Federal judge: No Wisconsin election results before April 13
The federal judge who extended Wisconsin's absentee voting for the April 7 election issued another ruling on Friday: Wisconsin clerks can't reveal the results of the voting for another week.
U.S. District Judge William Conley on Friday granted a request from the Wisconsin Elections Commission following his order a day earlier for extended absentee voting.
Democrats and liberal groups had asked the federal court in Madison to postpone in-person voting for Tuesday's election and extend the deadline for filing absentees.
Conley ruled Thursday against moving the election date or prohibiting in-person voting, but he allowed an extra day for people to request an absentee ballot, until 5 p.m. Friday, April 3, and gave Wisconsin voters until 4 p.m. Monday, April 13, to get their ballot to their municipal clerk.
Friday's order ensures that election results won't be released piecemeal, with in-person voting results revealed on election night with the potential for race-changing results trickling out in the following days as clerks work through a record number of absentee ballots.
In addition, any voters who are unable to safely obtain a witness certification are allowed to submit a written statement that they were unable to do so, despite reasonable efforts.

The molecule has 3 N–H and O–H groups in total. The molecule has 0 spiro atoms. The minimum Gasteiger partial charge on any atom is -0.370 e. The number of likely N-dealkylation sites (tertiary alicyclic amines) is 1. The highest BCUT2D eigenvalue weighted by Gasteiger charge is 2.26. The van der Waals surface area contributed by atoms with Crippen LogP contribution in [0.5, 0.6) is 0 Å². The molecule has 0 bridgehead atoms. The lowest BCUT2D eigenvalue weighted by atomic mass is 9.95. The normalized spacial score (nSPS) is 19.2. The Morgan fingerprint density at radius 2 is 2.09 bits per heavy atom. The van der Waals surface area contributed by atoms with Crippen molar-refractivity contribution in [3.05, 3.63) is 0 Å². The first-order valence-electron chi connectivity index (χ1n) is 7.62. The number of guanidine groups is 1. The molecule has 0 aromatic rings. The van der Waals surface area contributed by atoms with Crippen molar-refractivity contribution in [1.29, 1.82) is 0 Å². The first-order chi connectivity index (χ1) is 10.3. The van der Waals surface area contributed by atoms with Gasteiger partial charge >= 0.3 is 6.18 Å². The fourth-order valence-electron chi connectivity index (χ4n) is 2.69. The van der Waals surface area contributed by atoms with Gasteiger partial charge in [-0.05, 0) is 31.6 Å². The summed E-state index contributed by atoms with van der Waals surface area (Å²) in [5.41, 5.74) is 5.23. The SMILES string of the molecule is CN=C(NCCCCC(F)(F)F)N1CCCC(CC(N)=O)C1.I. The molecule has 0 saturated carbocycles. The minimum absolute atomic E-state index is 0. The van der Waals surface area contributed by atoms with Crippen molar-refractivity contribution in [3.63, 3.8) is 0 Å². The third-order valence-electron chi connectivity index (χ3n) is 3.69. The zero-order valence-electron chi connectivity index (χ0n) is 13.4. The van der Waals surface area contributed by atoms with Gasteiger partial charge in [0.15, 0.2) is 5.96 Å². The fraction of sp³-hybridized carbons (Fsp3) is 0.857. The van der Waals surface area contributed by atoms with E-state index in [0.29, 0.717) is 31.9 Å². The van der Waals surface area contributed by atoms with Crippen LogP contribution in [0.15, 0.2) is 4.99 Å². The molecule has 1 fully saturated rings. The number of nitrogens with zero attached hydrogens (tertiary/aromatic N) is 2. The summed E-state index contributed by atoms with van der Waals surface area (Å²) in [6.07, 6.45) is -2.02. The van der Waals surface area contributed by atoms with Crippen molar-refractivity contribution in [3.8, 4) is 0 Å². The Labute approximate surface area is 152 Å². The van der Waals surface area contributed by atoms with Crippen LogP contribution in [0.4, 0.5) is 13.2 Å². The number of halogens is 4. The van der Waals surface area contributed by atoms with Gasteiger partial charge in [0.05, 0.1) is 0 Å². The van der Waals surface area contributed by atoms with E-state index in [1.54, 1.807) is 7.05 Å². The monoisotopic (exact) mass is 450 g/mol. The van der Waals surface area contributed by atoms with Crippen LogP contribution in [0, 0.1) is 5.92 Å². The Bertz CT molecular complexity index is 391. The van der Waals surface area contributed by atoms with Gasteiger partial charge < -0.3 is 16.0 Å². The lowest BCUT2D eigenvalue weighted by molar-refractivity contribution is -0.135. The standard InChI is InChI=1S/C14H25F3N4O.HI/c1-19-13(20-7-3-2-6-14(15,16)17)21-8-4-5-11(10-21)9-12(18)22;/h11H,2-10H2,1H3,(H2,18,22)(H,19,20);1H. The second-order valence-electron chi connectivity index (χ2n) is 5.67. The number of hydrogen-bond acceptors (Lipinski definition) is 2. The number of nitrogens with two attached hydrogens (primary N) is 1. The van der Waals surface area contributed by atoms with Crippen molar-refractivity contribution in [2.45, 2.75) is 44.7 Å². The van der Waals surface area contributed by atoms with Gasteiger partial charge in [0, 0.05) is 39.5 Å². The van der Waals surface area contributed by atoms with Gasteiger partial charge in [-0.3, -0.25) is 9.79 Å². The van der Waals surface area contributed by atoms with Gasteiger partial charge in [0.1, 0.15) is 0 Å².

All voters in the state of Wisconsin can request a ballot by
Ben Wikler, the Democratic Party of Wisconsin Chair, issued the following statement after the judge's ruling Thursday:
Conley signaled during a court hearing this week that he was uncomfortable overruling state leaders' decision to stick with the election date. As of April 1, fifteen states rescheduled their spring elections.
Governor Tony Evers also issued a statement Thursday afternoon regarding the judge's order:
Officials with the City of Green Bay say they have already processed almost 17,000 requests for absentee ballots.
Officials add they have mailed out over 10,300 ballots to voters in the city, and have about 7,000 requests in the queue.
City officials add in comparison, the presidential preference primary in April 2016 had more than 2,700 absentee ballots cast.
Absentee ballot requests may completed in Green Bay by
, dropping off a letter to Green Bay City Hall which includes your name, address, and date you'e like the ballot for, as well as a copy of your photo identification, or by sending an e-mail to